The organopolysiloxanes employed in this invention are liquid polymers composed of linear chains with alternating silicon and oxygen atoms and the remaining bonds of each silicon atom are connected to hydrocarbon substituents by silicon-carbon linkages. Such polysiloxanes contain repeating units of the formula ##STR3## where R and R' are hydrocarbyl groups and preferably are alkyl, aryl, alkaryl, aralkyl or cycloalkyl groups. The R and R' groups can be alike or different. Preferred alkyl groups contain up to 6 carbon atoms and include methyl, ethyl, propyl, butyl, etc. Aryl, alkaryl and aralkyl groups containing up to 10 carbon atoms such as phenyl, tolyl, xylyl, benzyl, naphthyl, etc., and cycloalkyl groups containing up to 6 carbon atoms such as cyclohexyl are also suitable. Particularly preferred liquid organopolysiloxanes are the relatively low molecular weight polymers of dialkylsiloxanes having viscosities in the range of bout 0.65 to about 100,000 centistokes. The most preferred polymers are Dow Corning Corp.'s DC 200 fluids and General Electric Co.'s G.E. Silicone oils in which both R and R' are lower alkyl and usually methyl.
The amount of liquid polysiloxane which will provide the advantages of this invention can be varied over relatively wide limits. As little as about 1% based on the weight of the silica-coated pigment particles results in decided improvement in heat stability, dispersibility and abrasion resistance and as the amount is increased up to about 15% the resistance of the pigments to mechanical destruction and heat degradation is further increased. Amounts above about 15%, however, have not been found to confer additional advantages and, since they further extend the pigment, thereby decreasing toner value, and also tend to decrease the free-flowing nature of the pigment, are not recommended.
The invention is further illustrated by the following examples in which all parts and percentages are by weight unless otherwise indicated.
A vessel equipped with an agitator and heating means was charged with 200 parts of a commercial, medium chrome yellow, monoclinic lead chromate pigment (CI 77600) and 4000 parts of water and the charge was agitated to form a uniform slurry. Sufficient caustic soda was next added to adjust the pH of the slurry to 9.5 and heat was applied to raise and maintain the temperature at 95° C. While continuing agitation, a solution containing 220 parts of water glass (28.5% SiO2 ; SiO2 /Na2 O ratio of 2.2/1) and 9 parts of caustic soda and a solution containing 32 parts of 94% sulfuric acid were slowly and simultaneously added to the slurry over a period of 3 hours. Agitation was continued for an additional 30 minutes at 95° C. after which time an aqueous solution of 30 parts of hydrated aluminum sulfate (equivalent to 5 parts of Al2 O3) was added and the pH was adjusted to 6.0-6.5 with caustic soda. The pigmentary product was isolated from the aqueous medium, washed, dried at 82° C. and Raymond milled. The dried product was lead chromate particles having deposited on their surfaces a substantially continuous coating of 23.5% of dense amorphous silica and 1.9% of alumina, based on the dry product weight. This product was labeled pigment 1A.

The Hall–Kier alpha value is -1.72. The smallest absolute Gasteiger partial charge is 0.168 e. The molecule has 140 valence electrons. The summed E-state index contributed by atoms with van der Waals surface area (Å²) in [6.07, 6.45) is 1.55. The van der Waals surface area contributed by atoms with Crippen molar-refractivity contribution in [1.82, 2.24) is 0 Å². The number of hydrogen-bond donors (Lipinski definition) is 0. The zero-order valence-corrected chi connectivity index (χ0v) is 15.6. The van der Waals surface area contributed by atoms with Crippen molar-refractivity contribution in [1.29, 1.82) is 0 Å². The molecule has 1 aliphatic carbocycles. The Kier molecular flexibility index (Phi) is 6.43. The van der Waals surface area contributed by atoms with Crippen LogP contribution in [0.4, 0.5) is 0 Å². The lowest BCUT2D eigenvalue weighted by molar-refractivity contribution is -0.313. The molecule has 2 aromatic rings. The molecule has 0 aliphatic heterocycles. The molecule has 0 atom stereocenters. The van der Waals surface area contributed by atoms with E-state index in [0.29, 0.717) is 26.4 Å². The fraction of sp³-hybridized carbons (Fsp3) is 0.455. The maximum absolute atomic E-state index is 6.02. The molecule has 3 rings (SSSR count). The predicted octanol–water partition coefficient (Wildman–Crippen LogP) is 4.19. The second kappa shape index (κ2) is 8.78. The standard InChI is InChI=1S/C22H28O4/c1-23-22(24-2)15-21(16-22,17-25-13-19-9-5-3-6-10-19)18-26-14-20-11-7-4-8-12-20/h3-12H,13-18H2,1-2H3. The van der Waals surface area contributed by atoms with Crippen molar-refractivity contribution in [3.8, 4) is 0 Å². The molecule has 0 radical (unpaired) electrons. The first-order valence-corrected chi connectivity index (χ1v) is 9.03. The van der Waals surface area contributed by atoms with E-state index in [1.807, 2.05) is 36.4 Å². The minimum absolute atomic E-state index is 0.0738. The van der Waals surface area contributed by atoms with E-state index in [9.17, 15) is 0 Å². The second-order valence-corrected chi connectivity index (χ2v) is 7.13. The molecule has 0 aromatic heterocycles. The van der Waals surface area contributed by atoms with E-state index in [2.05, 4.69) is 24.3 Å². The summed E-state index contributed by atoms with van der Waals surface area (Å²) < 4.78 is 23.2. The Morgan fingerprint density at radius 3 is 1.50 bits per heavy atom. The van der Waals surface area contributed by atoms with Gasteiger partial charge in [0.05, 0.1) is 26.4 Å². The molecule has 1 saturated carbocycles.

A Waring blender was charged with 50 parts of the dry silica/alumina coated pigment produced above (pigment 1A) and 4.5 parts of a liquid poly(dimethyl) siloxane having a viscosity of 100 centistokes (Dow Corning trade designation DC 200) were sprinkled over the charge. Blending was commenced and continued for five minutes at room temperature, following which time the charge was removed from the blender and the resulting pigment was recovered. The pigmentary product of this example (labeled pigment 1) was free-flowing and contained 9.0% of poly(dimethyl)siloxane, based on the silica/alumina-coated pigment weight.
A poly(dimethyl) siloxane-coated control pigment was also prepared by charging the Waring blender with 50 parts of the medium yellow lead chromate pigment (CI 77600), sprinkling 4.5 parts of the DC 200 liquid poly(dimethyl)siloxane used above over the charge, blending the charge for 5 minutes at room temperature and then recovering the resulting pigment. This control pigment, labeled pigment 1B, contained 9% of poly(dimentyl)siloxane based on the weight of the medium chrome yellow pigment.
The pigment of this example (pigment 1), the two control pigments (pigments 1A and 1B) and the untreated medium chrome yellow pigment (pigment 1C) were each evaluated in samples of polystyrene at the 2% level by dry blending 2 parts of the pigment with 98 parts of commercial injection-grade polystyrene granules, passing the blended sample twice through a Sterling, 1 inch laboratory extruder at 193° C. and then injection molding the extrudate into 2 sets of rectangular test chips using a 3 ounce, 75 ton injection molding machine. An injection temperature of 193° C. and a dwell time of 30 seconds were used for one set and an injection temperature of 288° C. and a dwell time of 30 seconds were used for the second set. Heat stability of the test chips was evaluated by visually examining and comparing the test chips of each set, using a rating scale of 1 to 5 to denote color differences. On this scale the integer 1 was assigned to the cleanest chip of each set (least degree of darkening) and the integers 2 to 5 were used to denote the following degrees of change.